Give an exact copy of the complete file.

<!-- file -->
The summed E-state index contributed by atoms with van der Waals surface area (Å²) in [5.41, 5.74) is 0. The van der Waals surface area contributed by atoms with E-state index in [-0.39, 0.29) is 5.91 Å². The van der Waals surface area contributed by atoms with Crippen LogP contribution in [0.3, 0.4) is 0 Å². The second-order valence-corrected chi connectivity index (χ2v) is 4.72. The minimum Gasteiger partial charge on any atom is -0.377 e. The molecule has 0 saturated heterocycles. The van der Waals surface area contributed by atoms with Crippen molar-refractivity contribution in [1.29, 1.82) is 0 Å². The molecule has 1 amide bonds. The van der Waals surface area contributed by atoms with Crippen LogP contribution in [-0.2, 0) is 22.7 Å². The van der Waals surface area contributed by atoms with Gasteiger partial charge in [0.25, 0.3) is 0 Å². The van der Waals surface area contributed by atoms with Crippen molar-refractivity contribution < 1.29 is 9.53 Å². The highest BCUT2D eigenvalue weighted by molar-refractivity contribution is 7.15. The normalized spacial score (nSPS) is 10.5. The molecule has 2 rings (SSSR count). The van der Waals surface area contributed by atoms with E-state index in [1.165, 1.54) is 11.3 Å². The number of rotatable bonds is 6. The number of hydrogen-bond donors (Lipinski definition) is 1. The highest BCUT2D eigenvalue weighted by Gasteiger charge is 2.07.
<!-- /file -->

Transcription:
The summed E-state index contributed by atoms with van der Waals surface area (Å²) in [5.41, 5.74) is 0. The van der Waals surface area contributed by atoms with E-state index in [-0.39, 0.29) is 5.91 Å². The van der Waals surface area contributed by atoms with Crippen LogP contribution in [0.3, 0.4) is 0 Å². The second-order valence-corrected chi connectivity index (χ2v) is 4.72. The minimum Gasteiger partial charge on any atom is -0.377 e. The molecule has 0 saturated heterocycles. The van der Waals surface area contributed by atoms with Crippen molar-refractivity contribution in [1.29, 1.82) is 0 Å². The molecule has 1 amide bonds. The van der Waals surface area contributed by atoms with Crippen LogP contribution in [-0.2, 0) is 22.7 Å². The van der Waals surface area contributed by atoms with Gasteiger partial charge in [0.25, 0.3) is 0 Å². The van der Waals surface area contributed by atoms with Crippen molar-refractivity contribution < 1.29 is 9.53 Å². The highest BCUT2D eigenvalue weighted by molar-refractivity contribution is 7.15. The normalized spacial score (nSPS) is 10.5. The molecule has 2 rings (SSSR count). The van der Waals surface area contributed by atoms with E-state index in [1.165, 1.54) is 11.3 Å². The number of rotatable bonds is 6. The number of hydrogen-bond donors (Lipinski definition) is 1. The highest BCUT2D eigenvalue weighted by Gasteiger charge is 2.07.